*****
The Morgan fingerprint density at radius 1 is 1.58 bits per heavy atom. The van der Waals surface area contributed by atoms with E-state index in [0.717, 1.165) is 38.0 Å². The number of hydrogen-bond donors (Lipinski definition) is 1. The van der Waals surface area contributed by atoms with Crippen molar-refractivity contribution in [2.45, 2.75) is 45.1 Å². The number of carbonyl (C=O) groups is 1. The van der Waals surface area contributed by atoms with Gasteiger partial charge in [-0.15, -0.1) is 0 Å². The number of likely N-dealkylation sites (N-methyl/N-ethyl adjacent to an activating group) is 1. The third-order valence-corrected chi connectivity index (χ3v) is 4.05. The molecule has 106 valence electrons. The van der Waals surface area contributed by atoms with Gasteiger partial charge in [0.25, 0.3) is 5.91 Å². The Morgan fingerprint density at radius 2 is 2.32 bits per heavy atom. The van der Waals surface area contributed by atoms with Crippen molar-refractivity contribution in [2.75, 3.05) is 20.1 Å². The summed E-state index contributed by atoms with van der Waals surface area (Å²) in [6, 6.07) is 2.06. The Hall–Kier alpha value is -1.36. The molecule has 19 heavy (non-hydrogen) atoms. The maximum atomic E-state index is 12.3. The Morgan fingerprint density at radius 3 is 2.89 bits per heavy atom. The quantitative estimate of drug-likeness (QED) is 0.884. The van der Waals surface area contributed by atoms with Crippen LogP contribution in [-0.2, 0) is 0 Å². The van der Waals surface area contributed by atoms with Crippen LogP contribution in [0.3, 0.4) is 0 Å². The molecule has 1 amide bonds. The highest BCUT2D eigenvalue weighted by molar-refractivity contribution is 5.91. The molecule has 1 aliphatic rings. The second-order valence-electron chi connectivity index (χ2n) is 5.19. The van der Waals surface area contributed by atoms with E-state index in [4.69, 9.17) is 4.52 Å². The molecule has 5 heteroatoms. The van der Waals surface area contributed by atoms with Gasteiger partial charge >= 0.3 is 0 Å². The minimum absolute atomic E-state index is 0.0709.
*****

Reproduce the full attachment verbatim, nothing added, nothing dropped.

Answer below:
The Morgan fingerprint density at radius 1 is 1.58 bits per heavy atom. The van der Waals surface area contributed by atoms with E-state index in [0.717, 1.165) is 38.0 Å². The number of hydrogen-bond donors (Lipinski definition) is 1. The van der Waals surface area contributed by atoms with Crippen molar-refractivity contribution in [2.45, 2.75) is 45.1 Å². The number of carbonyl (C=O) groups is 1. The van der Waals surface area contributed by atoms with Gasteiger partial charge in [-0.15, -0.1) is 0 Å². The number of likely N-dealkylation sites (N-methyl/N-ethyl adjacent to an activating group) is 1. The third-order valence-corrected chi connectivity index (χ3v) is 4.05. The molecule has 106 valence electrons. The van der Waals surface area contributed by atoms with Gasteiger partial charge in [0.25, 0.3) is 5.91 Å². The Morgan fingerprint density at radius 2 is 2.32 bits per heavy atom. The van der Waals surface area contributed by atoms with Crippen molar-refractivity contribution in [2.75, 3.05) is 20.1 Å². The summed E-state index contributed by atoms with van der Waals surface area (Å²) in [6, 6.07) is 2.06. The Hall–Kier alpha value is -1.36. The molecule has 19 heavy (non-hydrogen) atoms. The maximum atomic E-state index is 12.3. The Morgan fingerprint density at radius 3 is 2.89 bits per heavy atom. The quantitative estimate of drug-likeness (QED) is 0.884. The van der Waals surface area contributed by atoms with Crippen LogP contribution in [-0.2, 0) is 0 Å². The van der Waals surface area contributed by atoms with Crippen LogP contribution in [0.3, 0.4) is 0 Å². The molecule has 1 amide bonds. The highest BCUT2D eigenvalue weighted by molar-refractivity contribution is 5.91. The molecule has 1 aliphatic rings. The second-order valence-electron chi connectivity index (χ2n) is 5.19. The van der Waals surface area contributed by atoms with E-state index in [4.69, 9.17) is 4.52 Å². The molecule has 5 heteroatoms. The van der Waals surface area contributed by atoms with Gasteiger partial charge >= 0.3 is 0 Å². The minimum absolute atomic E-state index is 0.0709.